Link to the original article

 

Related articles:

 

    Want to learn how to reduce risk and put probabilities in your favor?


    Start Your Free Trial

    What Is SteadyOptions?

    Full Trading Plan

    Complete Portfolio Approach

    Diversified Options Strategies

    Exclusive Community Forum

    Steady And Consistent Gains

    High Quality Education

    Risk Management, Portfolio Size

    Performance based on real fills

    Try It Free

    Non-directional Options Strategies

    10-15 trade Ideas Per Month

    Targets 5-7% Monthly Net Return

    Visit our Education Center

    Recent Articles

    Articles

    • A Global Equity Put Write Portfolio

      Many that sell equity market put options focus on the S&P 500 (SPX, XSP, SPY). Some will add small caps by selling puts on the Russell 2000 (RUT, IWM). An investor could also make their put selling strategy globally diversified by adding MSCI EAFE (EFA) and Emerging Markets (EEM).

      By Jesse,

      • 0 comments
      • 199 views
    • The Random Walk Hypothesis

      The “random walk hypothesis” (RWH) is one idea about how stock prices behave – but only one of many. It is a theory promoted in academia and believed in my many, but not so much by traders involved with handling real money. Theories aside, is the market truly random?

      By Michael C. Thomsett,

      • 0 comments
      • 279 views
    • How To Trade Options Successfully

      I’ve now been trading options for over a decade and been associated with Steady Options for seven years – hard to believe.  Over that period, I’ve learned quite a bit about option trading; how to improve, what not to do, and generally how the option markets work. I’m still learning.

      By cwelsh,

      • 3 comments
      • 525 views
    • January 2019 Performance Analysis

      No one likes losing money, and no one likes hearing "excuses". However, in an effort to be fully transparent, solicit feedback, and to improve our own performance, we're writing this article to do a further breakdown of the losses which our model portfolio incurred in January 2019. 

      By Kim,

      • 17 comments
      • 1,322 views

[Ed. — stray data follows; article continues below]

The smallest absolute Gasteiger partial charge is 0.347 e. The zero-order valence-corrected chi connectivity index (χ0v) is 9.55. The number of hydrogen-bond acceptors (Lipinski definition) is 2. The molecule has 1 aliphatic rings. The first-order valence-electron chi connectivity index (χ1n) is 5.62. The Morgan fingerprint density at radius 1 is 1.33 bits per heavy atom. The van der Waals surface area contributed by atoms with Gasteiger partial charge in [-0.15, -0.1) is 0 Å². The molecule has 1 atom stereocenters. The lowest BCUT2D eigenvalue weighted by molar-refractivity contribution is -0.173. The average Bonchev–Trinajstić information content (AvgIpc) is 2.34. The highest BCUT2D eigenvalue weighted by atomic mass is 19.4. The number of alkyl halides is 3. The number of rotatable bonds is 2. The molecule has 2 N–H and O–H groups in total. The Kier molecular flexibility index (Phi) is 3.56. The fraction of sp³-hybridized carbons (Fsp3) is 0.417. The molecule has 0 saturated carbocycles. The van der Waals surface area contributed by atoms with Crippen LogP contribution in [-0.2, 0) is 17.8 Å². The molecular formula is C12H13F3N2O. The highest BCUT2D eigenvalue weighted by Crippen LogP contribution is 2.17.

• Island Clusters as Strong Reversals

      Options traders constantly seek the elusive reliable reversal signal. A few unusual but strong reversals are worth looking for, and their patterns reveal likely exceptional timing for opening or closing option trades. One example of this exceptionally strong signal is the island cluster (or, island reversal).

      By Michael C. Thomsett,

      • 0 comments
      • 357 views
    • What’s Wrong With Your 401(k)? (If anything)

      There currently are over sixty million Americans that are active 401(k) participants, and well over 500,000 total active 401(k) plans offered by employers in the United States.  Despite these high numbers, usages could be higher, as the US Census Bureau estimates that only 41% of all employees with access to a 401(k) plan utilize it, with even less funding it fully.

      By cwelsh,

      • 0 comments
      • 439 views
    • Upcoming Decay of Options

      I am on the hunt for a short volatility position for three main reasons. First, the market’s wild swings have, for the time being at least, diminished. Second, option activity has dried up as my options barometer continues to be stuck in the 4 – 6 range as traders are not making big bets in either direction.

      By Jacob Mintz,

      • 0 comments
      • 520 views
    • The Scientific Process of Increasing Expected Returns

      For many US investors, the "base case" for equity investing is US large cap stocks, most commonly benchmarked as the S&P 500. You could absolutely do far worse than owning these 500 great US companies, and the weight of the evidence suggests that most actively managed mutual funds that benchmark themselves against the S&P 500 index have in fact done worse.

      By Jesse,

      • 0 comments
      • 902 views
    • Those Golden and Death Crosses

      The use of moving average (MA) for predicting future price behavior must be undertaken cautiously. MA is a lagging indicator, so the question must be: Can a lagging indicator provide guidance for the future? Yes. The use of two MA lines and how they interact is a reliable form of reversal indicator.

      By Michael C. Thomsett,

      • 0 comments
      • 632 views
    • Trading Reverse Iron Condors When IV Is Elevated

      Our members know that pre earnings straddles and calendars have been our bread and butter strategies in the recent years. We enter those trades when the prices are cheap compared to previous cycles. However, in the last few months of 2018, Implied Volatility exploded, making most of those trades too expensive.

      By Kim,

      • 0 comments
      • 706 views

      Report Article
    Sign in to follow this  
    Followers 0


    We want to hear from you!


    There are no comments to display.



    Create an account or sign in to comment

    You need to be a member in order to leave a comment

    Create an account

    Sign up for a new account. It's easy and free!


    Register a new account

    Sign in

    Already have an account? Sign in here.


    Sign In Now

    Options Trading Blogs